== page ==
6. Is a parcel containing 39 acres of agricultural land (class 4) and one acre of "road right of way" (class 5) considered a wholly agricultural parcel?

    Yes. A Department of Revenue legal opinion concludes the parcel as described would be considered a wholly agricultural parcel. Any acres listed to road right of way would not disqualify the parcel.

  7. Are parcels that are touching at only one point considered to be contiguous parcels?

    Yes. Parcels touching at only one point would be contiguous.

  8. In some instances the assessment roll may have combined two forties (or several forties) under one parcel number. Are the combined forties considered a parcel?

    Yes. For purposes of administering this law the combined forties would be considered a parcel because a parcel number has been assigned to that defined area of land.

  9. Would the following parcel be considered wholly agricultural? A forty having a classification of 40 acres of agricultural land (class 4) with an improvement assessment of $5,000 for a well (class 7 "other" improvement). There are no site acres (class 7 land) included for this parcel.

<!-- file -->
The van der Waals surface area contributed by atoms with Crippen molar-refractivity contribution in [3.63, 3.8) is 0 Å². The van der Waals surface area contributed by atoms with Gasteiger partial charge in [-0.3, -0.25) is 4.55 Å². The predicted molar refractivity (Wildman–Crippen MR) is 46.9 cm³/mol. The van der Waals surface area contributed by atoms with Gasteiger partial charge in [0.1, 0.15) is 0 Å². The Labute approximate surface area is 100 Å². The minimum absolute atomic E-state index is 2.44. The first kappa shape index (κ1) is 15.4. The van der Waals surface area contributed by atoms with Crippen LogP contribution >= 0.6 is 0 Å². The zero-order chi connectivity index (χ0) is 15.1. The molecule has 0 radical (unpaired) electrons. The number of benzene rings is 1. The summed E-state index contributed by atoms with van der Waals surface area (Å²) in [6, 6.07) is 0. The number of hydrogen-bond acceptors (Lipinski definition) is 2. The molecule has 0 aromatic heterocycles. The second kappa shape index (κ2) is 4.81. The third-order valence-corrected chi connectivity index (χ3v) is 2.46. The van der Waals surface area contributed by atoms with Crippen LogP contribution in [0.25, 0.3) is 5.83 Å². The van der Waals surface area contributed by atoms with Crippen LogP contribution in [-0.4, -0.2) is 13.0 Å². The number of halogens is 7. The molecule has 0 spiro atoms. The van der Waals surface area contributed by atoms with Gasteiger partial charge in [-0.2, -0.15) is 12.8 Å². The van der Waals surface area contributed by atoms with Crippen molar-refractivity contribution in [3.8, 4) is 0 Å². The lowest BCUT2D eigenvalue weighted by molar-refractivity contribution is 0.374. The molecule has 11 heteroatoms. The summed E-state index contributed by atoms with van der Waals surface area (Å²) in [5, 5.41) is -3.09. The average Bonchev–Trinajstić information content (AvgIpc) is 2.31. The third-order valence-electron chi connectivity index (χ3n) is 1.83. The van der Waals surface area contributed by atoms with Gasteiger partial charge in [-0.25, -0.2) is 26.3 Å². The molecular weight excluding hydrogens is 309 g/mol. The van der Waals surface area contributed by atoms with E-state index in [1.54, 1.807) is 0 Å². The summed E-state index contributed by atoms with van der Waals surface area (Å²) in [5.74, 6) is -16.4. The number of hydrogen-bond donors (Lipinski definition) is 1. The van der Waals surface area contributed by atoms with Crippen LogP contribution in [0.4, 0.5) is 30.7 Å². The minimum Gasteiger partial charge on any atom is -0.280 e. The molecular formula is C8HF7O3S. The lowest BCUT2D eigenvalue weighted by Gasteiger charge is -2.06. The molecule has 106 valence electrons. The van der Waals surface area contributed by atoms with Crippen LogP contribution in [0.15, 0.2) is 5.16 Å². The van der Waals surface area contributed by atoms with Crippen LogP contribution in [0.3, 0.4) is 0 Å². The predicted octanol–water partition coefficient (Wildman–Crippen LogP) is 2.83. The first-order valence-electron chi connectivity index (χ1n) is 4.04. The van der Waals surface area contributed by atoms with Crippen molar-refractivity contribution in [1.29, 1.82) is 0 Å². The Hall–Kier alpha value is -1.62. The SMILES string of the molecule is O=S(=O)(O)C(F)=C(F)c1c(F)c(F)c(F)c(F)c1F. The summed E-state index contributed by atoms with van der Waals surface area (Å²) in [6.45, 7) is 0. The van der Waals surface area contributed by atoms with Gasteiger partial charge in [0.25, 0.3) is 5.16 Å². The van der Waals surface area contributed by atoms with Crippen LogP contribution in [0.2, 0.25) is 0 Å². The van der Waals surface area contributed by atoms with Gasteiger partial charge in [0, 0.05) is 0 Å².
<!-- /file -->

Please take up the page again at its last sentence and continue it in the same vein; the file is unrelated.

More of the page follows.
Yes. All acres are classified as agricultural. The improvement assessment for the well would not disqualify the parcel from being considered wholly agricultural. If the assessment roll indicated class 7 site acres, then the parcel would not be considered wholly agricultural.

  10. Could woods adjoining CRP (Conservation Reserve Program) land be considered agricultural forest?

    Yes. CRP land is classified as agricultural land so assuming all other qualifications are met, forest land contiguous to CRP land would be classified as agricultural forest.

    Parcels qualifying under condition "b" in Question 1, see Questions 11 through 13.